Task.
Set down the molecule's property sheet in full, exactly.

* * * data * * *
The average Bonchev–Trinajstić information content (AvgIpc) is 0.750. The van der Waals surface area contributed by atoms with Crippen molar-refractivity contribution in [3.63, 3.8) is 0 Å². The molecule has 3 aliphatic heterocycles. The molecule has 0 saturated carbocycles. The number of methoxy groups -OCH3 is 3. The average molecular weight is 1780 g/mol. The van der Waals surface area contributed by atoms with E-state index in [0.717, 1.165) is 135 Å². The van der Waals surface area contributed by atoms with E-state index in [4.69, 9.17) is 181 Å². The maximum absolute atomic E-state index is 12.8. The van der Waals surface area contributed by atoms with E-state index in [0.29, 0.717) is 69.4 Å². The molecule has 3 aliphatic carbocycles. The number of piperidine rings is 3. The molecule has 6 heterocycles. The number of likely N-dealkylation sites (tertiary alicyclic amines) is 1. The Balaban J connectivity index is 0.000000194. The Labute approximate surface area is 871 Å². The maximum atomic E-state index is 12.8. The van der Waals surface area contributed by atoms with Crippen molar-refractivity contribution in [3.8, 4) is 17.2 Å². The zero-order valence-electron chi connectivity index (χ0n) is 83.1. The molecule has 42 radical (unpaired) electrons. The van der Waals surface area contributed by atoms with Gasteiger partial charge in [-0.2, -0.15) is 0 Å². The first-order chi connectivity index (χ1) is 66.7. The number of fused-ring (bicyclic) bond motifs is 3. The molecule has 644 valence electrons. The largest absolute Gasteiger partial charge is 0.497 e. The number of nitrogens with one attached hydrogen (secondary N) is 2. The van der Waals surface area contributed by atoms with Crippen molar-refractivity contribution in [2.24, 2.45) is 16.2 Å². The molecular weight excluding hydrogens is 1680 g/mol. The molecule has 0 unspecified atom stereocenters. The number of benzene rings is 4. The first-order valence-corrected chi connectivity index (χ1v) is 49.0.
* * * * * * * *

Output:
The average Bonchev–Trinajstić information content (AvgIpc) is 0.750. The van der Waals surface area contributed by atoms with Crippen molar-refractivity contribution in [3.63, 3.8) is 0 Å². The molecule has 3 aliphatic heterocycles. The molecule has 0 saturated carbocycles. The number of methoxy groups -OCH3 is 3. The average molecular weight is 1780 g/mol. The van der Waals surface area contributed by atoms with E-state index in [0.717, 1.165) is 135 Å². The van der Waals surface area contributed by atoms with E-state index in [4.69, 9.17) is 181 Å². The maximum absolute atomic E-state index is 12.8. The van der Waals surface area contributed by atoms with E-state index in [0.29, 0.717) is 69.4 Å². The molecule has 3 aliphatic carbocycles. The number of piperidine rings is 3. The molecule has 6 heterocycles. The number of likely N-dealkylation sites (tertiary alicyclic amines) is 1. The Balaban J connectivity index is 0.000000194. The Labute approximate surface area is 871 Å². The maximum atomic E-state index is 12.8. The van der Waals surface area contributed by atoms with Crippen molar-refractivity contribution in [3.8, 4) is 17.2 Å². The zero-order valence-electron chi connectivity index (χ0n) is 83.1. The molecule has 42 radical (unpaired) electrons. The van der Waals surface area contributed by atoms with Gasteiger partial charge in [-0.2, -0.15) is 0 Å². The first-order chi connectivity index (χ1) is 66.7. The number of fused-ring (bicyclic) bond motifs is 3. The molecule has 644 valence electrons. The largest absolute Gasteiger partial charge is 0.497 e. The number of nitrogens with one attached hydrogen (secondary N) is 2. The van der Waals surface area contributed by atoms with Crippen molar-refractivity contribution in [2.24, 2.45) is 16.2 Å². The molecular weight excluding hydrogens is 1680 g/mol. The molecule has 0 unspecified atom stereocenters. The number of benzene rings is 4. The first-order valence-corrected chi connectivity index (χ1v) is 49.0.